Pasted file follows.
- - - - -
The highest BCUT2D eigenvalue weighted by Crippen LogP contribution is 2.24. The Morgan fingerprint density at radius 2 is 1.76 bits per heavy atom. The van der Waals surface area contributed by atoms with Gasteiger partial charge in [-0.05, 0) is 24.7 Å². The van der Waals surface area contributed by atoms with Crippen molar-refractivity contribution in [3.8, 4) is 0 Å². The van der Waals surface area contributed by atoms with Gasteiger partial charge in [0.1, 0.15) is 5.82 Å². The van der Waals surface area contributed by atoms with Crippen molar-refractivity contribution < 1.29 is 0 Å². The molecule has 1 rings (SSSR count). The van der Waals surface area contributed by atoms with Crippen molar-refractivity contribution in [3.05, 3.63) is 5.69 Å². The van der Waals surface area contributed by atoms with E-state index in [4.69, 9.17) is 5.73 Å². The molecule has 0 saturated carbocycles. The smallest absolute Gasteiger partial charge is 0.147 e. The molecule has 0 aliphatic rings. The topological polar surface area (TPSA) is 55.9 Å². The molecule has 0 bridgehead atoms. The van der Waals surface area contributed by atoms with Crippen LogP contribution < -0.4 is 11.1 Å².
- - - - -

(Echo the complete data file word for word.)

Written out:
The highest BCUT2D eigenvalue weighted by Crippen LogP contribution is 2.24. The Morgan fingerprint density at radius 2 is 1.76 bits per heavy atom. The van der Waals surface area contributed by atoms with Gasteiger partial charge in [-0.05, 0) is 24.7 Å². The van der Waals surface area contributed by atoms with Crippen molar-refractivity contribution in [3.8, 4) is 0 Å². The van der Waals surface area contributed by atoms with Gasteiger partial charge in [0.1, 0.15) is 5.82 Å². The van der Waals surface area contributed by atoms with Crippen molar-refractivity contribution < 1.29 is 0 Å². The molecule has 1 rings (SSSR count). The van der Waals surface area contributed by atoms with Crippen molar-refractivity contribution in [3.05, 3.63) is 5.69 Å². The van der Waals surface area contributed by atoms with E-state index in [4.69, 9.17) is 5.73 Å². The molecule has 0 saturated carbocycles. The smallest absolute Gasteiger partial charge is 0.147 e. The molecule has 0 aliphatic rings. The topological polar surface area (TPSA) is 55.9 Å². The molecule has 0 bridgehead atoms. The van der Waals surface area contributed by atoms with Crippen LogP contribution < -0.4 is 11.1 Å².